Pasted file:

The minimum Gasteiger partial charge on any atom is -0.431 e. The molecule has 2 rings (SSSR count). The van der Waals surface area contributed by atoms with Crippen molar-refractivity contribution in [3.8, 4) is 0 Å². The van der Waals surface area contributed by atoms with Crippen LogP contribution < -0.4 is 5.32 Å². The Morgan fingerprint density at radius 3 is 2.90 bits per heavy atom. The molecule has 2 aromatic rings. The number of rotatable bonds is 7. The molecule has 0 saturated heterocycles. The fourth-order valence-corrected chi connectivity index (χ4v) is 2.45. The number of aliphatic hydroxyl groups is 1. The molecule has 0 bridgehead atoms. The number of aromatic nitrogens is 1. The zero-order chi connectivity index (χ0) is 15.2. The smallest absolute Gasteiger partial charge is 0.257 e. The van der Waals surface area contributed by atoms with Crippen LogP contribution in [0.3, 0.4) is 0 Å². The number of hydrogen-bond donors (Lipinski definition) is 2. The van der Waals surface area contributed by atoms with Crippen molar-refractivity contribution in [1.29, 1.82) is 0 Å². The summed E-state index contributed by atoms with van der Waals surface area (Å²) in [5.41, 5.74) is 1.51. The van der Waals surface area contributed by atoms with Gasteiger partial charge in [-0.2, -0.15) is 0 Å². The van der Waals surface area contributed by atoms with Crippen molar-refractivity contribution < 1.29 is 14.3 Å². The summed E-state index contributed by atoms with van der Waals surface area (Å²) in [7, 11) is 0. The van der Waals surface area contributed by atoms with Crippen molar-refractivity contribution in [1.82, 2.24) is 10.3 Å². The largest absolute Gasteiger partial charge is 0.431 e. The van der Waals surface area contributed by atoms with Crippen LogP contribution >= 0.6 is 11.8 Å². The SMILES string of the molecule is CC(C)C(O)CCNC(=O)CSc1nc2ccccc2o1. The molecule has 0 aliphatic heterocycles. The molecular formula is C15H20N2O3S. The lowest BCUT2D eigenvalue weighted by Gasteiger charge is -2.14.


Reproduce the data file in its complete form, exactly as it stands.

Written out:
The minimum Gasteiger partial charge on any atom is -0.431 e. The molecule has 2 rings (SSSR count). The van der Waals surface area contributed by atoms with Crippen molar-refractivity contribution in [3.8, 4) is 0 Å². The van der Waals surface area contributed by atoms with Crippen LogP contribution < -0.4 is 5.32 Å². The Morgan fingerprint density at radius 3 is 2.90 bits per heavy atom. The molecule has 2 aromatic rings. The number of rotatable bonds is 7. The molecule has 0 saturated heterocycles. The fourth-order valence-corrected chi connectivity index (χ4v) is 2.45. The number of aliphatic hydroxyl groups is 1. The molecule has 0 bridgehead atoms. The number of aromatic nitrogens is 1. The zero-order chi connectivity index (χ0) is 15.2. The smallest absolute Gasteiger partial charge is 0.257 e. The van der Waals surface area contributed by atoms with Crippen LogP contribution in [0.3, 0.4) is 0 Å². The number of hydrogen-bond donors (Lipinski definition) is 2. The van der Waals surface area contributed by atoms with Crippen molar-refractivity contribution in [1.29, 1.82) is 0 Å². The summed E-state index contributed by atoms with van der Waals surface area (Å²) in [5.41, 5.74) is 1.51. The van der Waals surface area contributed by atoms with Gasteiger partial charge in [-0.2, -0.15) is 0 Å². The van der Waals surface area contributed by atoms with Crippen molar-refractivity contribution < 1.29 is 14.3 Å². The summed E-state index contributed by atoms with van der Waals surface area (Å²) in [7, 11) is 0. The van der Waals surface area contributed by atoms with Crippen molar-refractivity contribution in [1.82, 2.24) is 10.3 Å². The largest absolute Gasteiger partial charge is 0.431 e. The van der Waals surface area contributed by atoms with Crippen LogP contribution >= 0.6 is 11.8 Å². The SMILES string of the molecule is CC(C)C(O)CCNC(=O)CSc1nc2ccccc2o1. The molecule has 0 aliphatic heterocycles. The molecular formula is C15H20N2O3S. The lowest BCUT2D eigenvalue weighted by Gasteiger charge is -2.14.